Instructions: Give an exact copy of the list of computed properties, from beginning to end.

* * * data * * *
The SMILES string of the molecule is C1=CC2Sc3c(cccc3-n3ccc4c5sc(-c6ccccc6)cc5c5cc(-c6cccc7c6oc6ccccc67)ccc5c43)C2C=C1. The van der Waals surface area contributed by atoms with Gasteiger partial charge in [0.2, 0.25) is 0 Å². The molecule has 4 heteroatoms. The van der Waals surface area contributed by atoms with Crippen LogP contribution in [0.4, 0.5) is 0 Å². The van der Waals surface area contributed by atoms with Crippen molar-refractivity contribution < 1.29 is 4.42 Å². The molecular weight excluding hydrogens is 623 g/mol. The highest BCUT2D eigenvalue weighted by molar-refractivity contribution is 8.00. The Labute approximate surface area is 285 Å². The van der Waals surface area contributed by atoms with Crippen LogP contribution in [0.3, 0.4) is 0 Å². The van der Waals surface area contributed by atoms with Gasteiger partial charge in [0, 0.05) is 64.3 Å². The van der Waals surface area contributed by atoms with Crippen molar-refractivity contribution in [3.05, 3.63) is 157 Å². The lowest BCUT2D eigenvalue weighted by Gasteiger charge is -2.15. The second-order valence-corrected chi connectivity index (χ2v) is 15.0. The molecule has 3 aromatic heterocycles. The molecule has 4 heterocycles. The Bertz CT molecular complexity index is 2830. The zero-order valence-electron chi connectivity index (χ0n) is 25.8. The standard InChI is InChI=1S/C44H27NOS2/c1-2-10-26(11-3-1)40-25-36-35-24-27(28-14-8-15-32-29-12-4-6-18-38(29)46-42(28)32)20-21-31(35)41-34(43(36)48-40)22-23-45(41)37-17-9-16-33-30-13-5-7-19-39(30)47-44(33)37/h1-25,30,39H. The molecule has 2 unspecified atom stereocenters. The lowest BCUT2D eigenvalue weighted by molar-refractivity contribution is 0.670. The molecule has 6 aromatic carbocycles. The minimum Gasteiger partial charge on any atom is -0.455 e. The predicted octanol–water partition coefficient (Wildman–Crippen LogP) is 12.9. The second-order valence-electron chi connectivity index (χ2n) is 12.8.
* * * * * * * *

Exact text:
The SMILES string of the molecule is C1=CC2Sc3c(cccc3-n3ccc4c5sc(-c6ccccc6)cc5c5cc(-c6cccc7c6oc6ccccc67)ccc5c43)C2C=C1. The van der Waals surface area contributed by atoms with Gasteiger partial charge in [0.2, 0.25) is 0 Å². The molecule has 4 heteroatoms. The van der Waals surface area contributed by atoms with Crippen LogP contribution in [0.4, 0.5) is 0 Å². The van der Waals surface area contributed by atoms with Crippen molar-refractivity contribution < 1.29 is 4.42 Å². The molecular weight excluding hydrogens is 623 g/mol. The highest BCUT2D eigenvalue weighted by molar-refractivity contribution is 8.00. The Labute approximate surface area is 285 Å². The van der Waals surface area contributed by atoms with Crippen LogP contribution in [0.3, 0.4) is 0 Å². The van der Waals surface area contributed by atoms with Gasteiger partial charge in [0, 0.05) is 64.3 Å². The van der Waals surface area contributed by atoms with Crippen molar-refractivity contribution in [3.05, 3.63) is 157 Å². The lowest BCUT2D eigenvalue weighted by Gasteiger charge is -2.15. The second-order valence-corrected chi connectivity index (χ2v) is 15.0. The molecule has 3 aromatic heterocycles. The molecule has 4 heterocycles. The Bertz CT molecular complexity index is 2830. The zero-order valence-electron chi connectivity index (χ0n) is 25.8. The standard InChI is InChI=1S/C44H27NOS2/c1-2-10-26(11-3-1)40-25-36-35-24-27(28-14-8-15-32-29-12-4-6-18-38(29)46-42(28)32)20-21-31(35)41-34(43(36)48-40)22-23-45(41)37-17-9-16-33-30-13-5-7-19-39(30)47-44(33)37/h1-25,30,39H. The molecule has 2 unspecified atom stereocenters. The lowest BCUT2D eigenvalue weighted by molar-refractivity contribution is 0.670. The molecule has 6 aromatic carbocycles. The minimum Gasteiger partial charge on any atom is -0.455 e. The predicted octanol–water partition coefficient (Wildman–Crippen LogP) is 12.9. The second-order valence-electron chi connectivity index (χ2n) is 12.8.